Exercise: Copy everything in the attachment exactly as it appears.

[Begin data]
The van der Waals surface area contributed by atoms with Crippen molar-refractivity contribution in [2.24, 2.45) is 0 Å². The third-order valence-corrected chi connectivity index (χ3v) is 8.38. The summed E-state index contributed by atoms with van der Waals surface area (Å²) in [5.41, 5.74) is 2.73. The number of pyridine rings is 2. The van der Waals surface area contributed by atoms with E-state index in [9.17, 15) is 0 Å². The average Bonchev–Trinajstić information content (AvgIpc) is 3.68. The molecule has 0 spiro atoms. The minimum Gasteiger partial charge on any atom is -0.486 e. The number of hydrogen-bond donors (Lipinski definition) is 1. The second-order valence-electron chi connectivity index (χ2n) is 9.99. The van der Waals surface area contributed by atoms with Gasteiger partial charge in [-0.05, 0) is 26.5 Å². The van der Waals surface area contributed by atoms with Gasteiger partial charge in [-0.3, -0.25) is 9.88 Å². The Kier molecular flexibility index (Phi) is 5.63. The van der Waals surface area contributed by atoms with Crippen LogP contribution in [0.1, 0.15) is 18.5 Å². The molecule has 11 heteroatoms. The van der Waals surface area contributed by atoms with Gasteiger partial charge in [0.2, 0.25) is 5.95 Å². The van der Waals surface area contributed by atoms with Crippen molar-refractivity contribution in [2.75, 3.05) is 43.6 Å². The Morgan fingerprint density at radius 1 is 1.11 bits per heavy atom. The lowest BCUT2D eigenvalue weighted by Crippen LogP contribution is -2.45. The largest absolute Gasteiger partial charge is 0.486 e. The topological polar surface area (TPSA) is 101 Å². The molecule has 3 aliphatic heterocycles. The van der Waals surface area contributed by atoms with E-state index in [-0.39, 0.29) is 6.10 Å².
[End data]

The van der Waals surface area contributed by atoms with Crippen molar-refractivity contribution in [2.24, 2.45) is 0 Å². The third-order valence-corrected chi connectivity index (χ3v) is 8.38. The summed E-state index contributed by atoms with van der Waals surface area (Å²) in [5.41, 5.74) is 2.73. The number of pyridine rings is 2. The van der Waals surface area contributed by atoms with E-state index in [9.17, 15) is 0 Å². The average Bonchev–Trinajstić information content (AvgIpc) is 3.68. The molecule has 0 spiro atoms. The minimum Gasteiger partial charge on any atom is -0.486 e. The number of hydrogen-bond donors (Lipinski definition) is 1. The second-order valence-electron chi connectivity index (χ2n) is 9.99. The van der Waals surface area contributed by atoms with Gasteiger partial charge in [-0.05, 0) is 26.5 Å². The van der Waals surface area contributed by atoms with Gasteiger partial charge in [-0.3, -0.25) is 9.88 Å². The Kier molecular flexibility index (Phi) is 5.63. The van der Waals surface area contributed by atoms with Crippen LogP contribution in [0.1, 0.15) is 18.5 Å². The molecule has 11 heteroatoms. The van der Waals surface area contributed by atoms with Gasteiger partial charge in [0.2, 0.25) is 5.95 Å². The van der Waals surface area contributed by atoms with Crippen molar-refractivity contribution in [2.75, 3.05) is 43.6 Å². The Morgan fingerprint density at radius 1 is 1.11 bits per heavy atom. The lowest BCUT2D eigenvalue weighted by Crippen LogP contribution is -2.45. The largest absolute Gasteiger partial charge is 0.486 e. The topological polar surface area (TPSA) is 101 Å². The molecule has 3 aliphatic heterocycles. The van der Waals surface area contributed by atoms with E-state index in [-0.39, 0.29) is 6.10 Å².